Lung cancer can be treated by these modalities: Surgery, Radiation Therapy, Chemotherapy and Targeted Therapy. Each treatment option is well explained below, followed by a brief of common treatment plans according to the type and stage of cancer. Treatment options and recommendations depend on several factors which include the type and stage of cancer, the patient’s preferences and overall healthand possible side effects. At the time of charting out the final treatment plan, treatment team may decide to include treatment for symptoms and side effects, which plays an important role in cancer care. As with other cancers, therapy may be prescribed that is intended to be curative (removal or eradication of a cancer) or palliative (measures that are unable to cure a cancer but can reduce pain and suffering). More than one type of therapy may be prescribed.
A surgical oncologist is a surgeon who specializes in treating cancer with surgery. For lung cancer, a thoracic surgeon is specially trained to perform lung cancer surgery. The goal of surgery is the complete removal of the lung tumor and the nearby lymph nodes in the chest. The tumor must be removed with a surrounding border or margin of normal lung tissue. A “negative margin” means that when the pathologist examines the lung, or piece of lung that has been removed by the surgeon, no cancer was found in the healthy tissue surrounding the tumor.
Lobectomy. The lungs have five lobes, three in the right lung and two in the left lung. For NSCLC, the removal of an entire lobe of the lung in a procedure called a lobectomy is often the most effective type of surgery, even when the lung tumor is very small.
A wedge. If the surgeon cannot remove an entire lobe of the lung, the surgeon can remove the tumor, surrounded by a margin of normal lung.
Segmentectomy. This is another way to remove the cancer when an entire lobe of the lung cannot be removed. In a segmentectomy, the surgeon removes the portion of the lung where the cancer developed.
Pneumonectomy. If the tumor is close to the centre of the chest, the surgeon may have to remove the entire lung.
Radiofrequency ablation. Radiofrequency ablation (RFA) is the use of a needle inserted into the tumor to destroy the cancer with an electrical current. It is sometimes used for a lung tumor that cannot be removed with the other types of surgery listed above.
The time it takes to recover from lung surgery depends on how much of the lung is removed and the health of the patient before surgery.
Adjuvant therapy is treatment that is given after surgery to lower the risk of recurrence of lung cancer. Adjuvant therapy may include radiation therapy, chemotherapy etc. (possibly targeted therapy). Each therapy is described below. It is intended to get rid of any lung cancer cells that may still be in the body after surgery. It also can decrease the risk of recurrence, though there is always some risk that the cancer will come back.
Along with staging, other tools can help determine prognosis and help the patient and the doctor make decisions about whether adjuvant therapy would be helpful in the treatment.
Radiation therapy uses high-energy X-rays or other types of radiation to kill dividing cancer cells. If a patient needs Radiation therapy, he / she will be asked to see a Radiation Oncologist (a doctor who specializes in giving radiation therapy to treat cancer). The most common type of radiation treatment is called external-beam radiation therapy, which is radiation given from a machine (Linear Accelerator) outside the body. A radiation therapy regimen (schedule) usually consists of a specific number of treatments given over a set period of time. This can vary from just a few days of treatment to several weeks. When radiation treatment is given using implants, it is called internal radiation therapy, or brachytherapy. However, brachytherapy is rarely used for lung cancer.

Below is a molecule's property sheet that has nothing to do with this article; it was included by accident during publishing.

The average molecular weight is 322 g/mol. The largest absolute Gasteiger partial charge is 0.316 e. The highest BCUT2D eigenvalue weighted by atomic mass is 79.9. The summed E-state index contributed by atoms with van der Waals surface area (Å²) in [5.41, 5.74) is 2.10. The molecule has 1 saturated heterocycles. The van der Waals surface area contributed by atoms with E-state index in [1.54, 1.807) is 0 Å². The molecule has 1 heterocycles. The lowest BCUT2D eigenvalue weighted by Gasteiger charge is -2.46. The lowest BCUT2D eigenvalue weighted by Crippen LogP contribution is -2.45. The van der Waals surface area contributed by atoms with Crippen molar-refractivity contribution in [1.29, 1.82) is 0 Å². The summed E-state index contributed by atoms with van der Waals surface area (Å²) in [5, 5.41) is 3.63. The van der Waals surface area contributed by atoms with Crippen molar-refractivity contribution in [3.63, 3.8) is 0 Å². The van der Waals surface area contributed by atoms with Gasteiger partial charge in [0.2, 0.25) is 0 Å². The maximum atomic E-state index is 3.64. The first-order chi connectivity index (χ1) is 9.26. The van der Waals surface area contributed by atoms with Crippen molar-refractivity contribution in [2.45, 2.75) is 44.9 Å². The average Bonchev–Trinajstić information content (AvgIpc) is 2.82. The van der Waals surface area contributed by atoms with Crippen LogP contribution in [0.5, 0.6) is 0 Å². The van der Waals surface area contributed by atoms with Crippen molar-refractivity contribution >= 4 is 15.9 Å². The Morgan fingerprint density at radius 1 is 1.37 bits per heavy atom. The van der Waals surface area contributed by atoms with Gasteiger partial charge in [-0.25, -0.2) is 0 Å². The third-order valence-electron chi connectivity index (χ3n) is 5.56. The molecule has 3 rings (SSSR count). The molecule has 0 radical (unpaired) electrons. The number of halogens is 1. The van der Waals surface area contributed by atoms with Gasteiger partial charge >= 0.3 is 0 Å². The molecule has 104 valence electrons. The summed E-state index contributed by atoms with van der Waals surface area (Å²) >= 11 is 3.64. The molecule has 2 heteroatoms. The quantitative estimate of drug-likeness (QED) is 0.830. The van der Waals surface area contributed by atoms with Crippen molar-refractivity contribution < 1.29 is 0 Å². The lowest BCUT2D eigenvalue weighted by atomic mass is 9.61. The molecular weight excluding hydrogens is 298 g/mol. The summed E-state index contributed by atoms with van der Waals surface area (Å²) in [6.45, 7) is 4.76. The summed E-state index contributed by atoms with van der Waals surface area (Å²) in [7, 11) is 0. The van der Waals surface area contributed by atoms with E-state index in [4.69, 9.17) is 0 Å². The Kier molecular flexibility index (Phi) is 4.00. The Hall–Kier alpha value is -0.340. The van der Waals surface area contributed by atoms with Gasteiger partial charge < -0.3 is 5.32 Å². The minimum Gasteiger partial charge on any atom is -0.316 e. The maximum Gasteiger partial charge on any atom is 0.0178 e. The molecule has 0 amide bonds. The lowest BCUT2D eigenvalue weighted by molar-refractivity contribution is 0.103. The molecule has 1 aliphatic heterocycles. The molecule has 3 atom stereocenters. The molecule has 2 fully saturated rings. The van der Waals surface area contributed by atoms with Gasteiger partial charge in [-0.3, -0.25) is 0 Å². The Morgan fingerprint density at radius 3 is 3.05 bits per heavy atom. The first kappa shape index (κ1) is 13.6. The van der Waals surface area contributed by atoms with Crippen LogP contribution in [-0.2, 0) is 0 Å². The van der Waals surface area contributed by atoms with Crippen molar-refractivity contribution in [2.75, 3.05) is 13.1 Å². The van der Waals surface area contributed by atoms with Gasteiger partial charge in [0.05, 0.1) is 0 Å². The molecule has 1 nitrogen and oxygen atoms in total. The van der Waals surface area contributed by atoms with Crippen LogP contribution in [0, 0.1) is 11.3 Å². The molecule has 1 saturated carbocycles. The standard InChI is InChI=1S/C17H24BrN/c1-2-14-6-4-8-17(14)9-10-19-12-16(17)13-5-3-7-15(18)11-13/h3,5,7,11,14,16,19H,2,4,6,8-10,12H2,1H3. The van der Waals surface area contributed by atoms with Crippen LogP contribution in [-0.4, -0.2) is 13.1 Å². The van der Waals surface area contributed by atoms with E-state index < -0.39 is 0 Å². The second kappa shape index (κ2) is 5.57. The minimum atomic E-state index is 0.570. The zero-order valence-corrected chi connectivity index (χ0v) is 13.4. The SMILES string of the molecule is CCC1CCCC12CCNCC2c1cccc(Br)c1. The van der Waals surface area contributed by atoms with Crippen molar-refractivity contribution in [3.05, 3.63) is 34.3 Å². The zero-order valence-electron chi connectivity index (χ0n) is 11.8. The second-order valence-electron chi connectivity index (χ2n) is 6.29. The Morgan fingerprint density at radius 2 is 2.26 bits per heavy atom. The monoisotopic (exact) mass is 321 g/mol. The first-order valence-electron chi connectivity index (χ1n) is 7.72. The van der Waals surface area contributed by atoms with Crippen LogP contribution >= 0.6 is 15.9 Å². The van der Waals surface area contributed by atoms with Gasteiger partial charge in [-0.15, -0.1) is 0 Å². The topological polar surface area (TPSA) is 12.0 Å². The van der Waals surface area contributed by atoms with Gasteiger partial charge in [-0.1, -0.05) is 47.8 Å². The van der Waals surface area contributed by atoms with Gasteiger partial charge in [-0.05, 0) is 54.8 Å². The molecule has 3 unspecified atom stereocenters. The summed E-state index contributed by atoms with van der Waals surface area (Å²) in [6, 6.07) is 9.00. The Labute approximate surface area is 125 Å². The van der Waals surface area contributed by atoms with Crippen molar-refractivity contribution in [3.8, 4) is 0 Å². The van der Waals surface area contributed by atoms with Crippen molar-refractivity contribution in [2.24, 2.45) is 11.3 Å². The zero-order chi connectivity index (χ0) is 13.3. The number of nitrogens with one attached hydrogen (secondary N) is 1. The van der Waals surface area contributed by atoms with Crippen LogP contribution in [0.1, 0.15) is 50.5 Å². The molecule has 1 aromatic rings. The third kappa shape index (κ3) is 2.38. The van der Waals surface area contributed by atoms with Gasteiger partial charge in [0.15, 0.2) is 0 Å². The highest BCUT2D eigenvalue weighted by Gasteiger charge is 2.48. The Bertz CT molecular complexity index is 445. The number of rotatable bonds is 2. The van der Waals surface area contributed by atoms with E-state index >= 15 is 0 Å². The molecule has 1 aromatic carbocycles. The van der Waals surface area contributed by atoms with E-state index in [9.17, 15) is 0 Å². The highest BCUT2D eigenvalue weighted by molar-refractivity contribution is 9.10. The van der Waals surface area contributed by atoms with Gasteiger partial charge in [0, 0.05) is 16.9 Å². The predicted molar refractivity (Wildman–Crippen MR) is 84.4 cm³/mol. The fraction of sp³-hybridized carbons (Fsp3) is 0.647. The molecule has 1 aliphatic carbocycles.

Like surgery, radiation therapy cannot be used to treat widespread cancer. Radiation only destroys cancer cells directly in the path of the radiation beam. It also damages the normal cells in its path; for this reason, it cannot be used to treat large areas of the body.
Sometimes, CT scans are used to plan out exactly where to direct the radiation to lower the risk of damaging healthy parts of the body. This is called intensity modulated radiation therapy (IMRT) or stereotactic body radiation therapy (SBRT). It is not an option for all patients, but it may be used for patients with early disease and small tumors when surgery is not an option.
Patients with lung cancer who receive radiation therapy often experience fatigue and loss of appetite. If radiation therapy is given to the neck or center of the chest, patients may also develop a sore throat and have difficulty swallowing. Patients may also notice skin irritation, similar to sunburn, where the radiation was directed. Most side effects go away soon after treatment is finished.
If the radiation therapy irritates or inflames the lung, patients may develop a cough, fever, or shortness of breath months and sometimes years after the radiation therapy ends. About 15% of patients develop this condition, called radiation pneumonitis. If it is mild, radiation pneumonitis does not need treatment and goes away on its own. If it is severe, a patient may need treatment for radiation pneumonitis with steroid medications. Radiation therapy may also cause permanent scarring of the lung tissue near where the original tumor was located. Typically, the scarring does not cause symptoms. However, severe scarring can cause a permanent cough and shortness of breath. For this reason, radiation oncologists carefully plan the treatments using CT scans of the chest to lessen the amount of normal lung tissue exposed to radiation.